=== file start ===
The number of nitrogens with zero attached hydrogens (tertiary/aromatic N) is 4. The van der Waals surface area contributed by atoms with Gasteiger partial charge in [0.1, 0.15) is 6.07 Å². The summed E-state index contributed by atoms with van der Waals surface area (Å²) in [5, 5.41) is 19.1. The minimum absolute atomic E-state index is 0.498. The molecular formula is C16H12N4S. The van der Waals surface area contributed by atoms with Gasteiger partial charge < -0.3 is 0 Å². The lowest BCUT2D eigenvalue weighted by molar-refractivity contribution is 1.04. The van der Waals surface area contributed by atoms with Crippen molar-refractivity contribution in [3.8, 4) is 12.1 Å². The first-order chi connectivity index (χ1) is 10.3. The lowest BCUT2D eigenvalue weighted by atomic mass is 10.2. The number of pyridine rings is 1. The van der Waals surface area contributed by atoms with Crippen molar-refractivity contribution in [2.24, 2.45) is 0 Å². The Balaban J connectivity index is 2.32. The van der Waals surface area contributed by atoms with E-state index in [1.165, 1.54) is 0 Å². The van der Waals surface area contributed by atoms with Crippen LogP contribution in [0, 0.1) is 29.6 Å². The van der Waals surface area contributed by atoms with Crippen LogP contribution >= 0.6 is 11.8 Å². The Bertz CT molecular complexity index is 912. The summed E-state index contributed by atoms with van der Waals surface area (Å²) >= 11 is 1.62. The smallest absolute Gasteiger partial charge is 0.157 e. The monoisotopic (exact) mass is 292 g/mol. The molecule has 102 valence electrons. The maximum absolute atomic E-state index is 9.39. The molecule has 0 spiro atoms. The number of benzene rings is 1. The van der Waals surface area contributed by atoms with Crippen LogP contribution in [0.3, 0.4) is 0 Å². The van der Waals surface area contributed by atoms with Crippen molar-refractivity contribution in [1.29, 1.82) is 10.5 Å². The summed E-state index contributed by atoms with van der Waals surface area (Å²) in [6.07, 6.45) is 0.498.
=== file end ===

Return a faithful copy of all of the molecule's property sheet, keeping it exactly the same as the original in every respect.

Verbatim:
The number of nitrogens with zero attached hydrogens (tertiary/aromatic N) is 4. The van der Waals surface area contributed by atoms with Gasteiger partial charge in [0.1, 0.15) is 6.07 Å². The summed E-state index contributed by atoms with van der Waals surface area (Å²) in [5, 5.41) is 19.1. The minimum absolute atomic E-state index is 0.498. The molecular formula is C16H12N4S. The van der Waals surface area contributed by atoms with Gasteiger partial charge < -0.3 is 0 Å². The lowest BCUT2D eigenvalue weighted by molar-refractivity contribution is 1.04. The van der Waals surface area contributed by atoms with Crippen molar-refractivity contribution in [3.8, 4) is 12.1 Å². The first-order chi connectivity index (χ1) is 10.3. The lowest BCUT2D eigenvalue weighted by atomic mass is 10.2. The number of pyridine rings is 1. The van der Waals surface area contributed by atoms with Crippen molar-refractivity contribution in [2.24, 2.45) is 0 Å². The Balaban J connectivity index is 2.32. The van der Waals surface area contributed by atoms with E-state index in [1.165, 1.54) is 0 Å². The van der Waals surface area contributed by atoms with Crippen LogP contribution in [0, 0.1) is 29.6 Å². The van der Waals surface area contributed by atoms with Crippen LogP contribution >= 0.6 is 11.8 Å². The Bertz CT molecular complexity index is 912. The summed E-state index contributed by atoms with van der Waals surface area (Å²) >= 11 is 1.62. The smallest absolute Gasteiger partial charge is 0.157 e. The monoisotopic (exact) mass is 292 g/mol. The molecule has 102 valence electrons. The maximum absolute atomic E-state index is 9.39. The molecule has 0 spiro atoms. The number of benzene rings is 1. The van der Waals surface area contributed by atoms with Crippen LogP contribution in [0.3, 0.4) is 0 Å². The van der Waals surface area contributed by atoms with Crippen molar-refractivity contribution in [1.29, 1.82) is 10.5 Å². The summed E-state index contributed by atoms with van der Waals surface area (Å²) in [6.07, 6.45) is 0.498.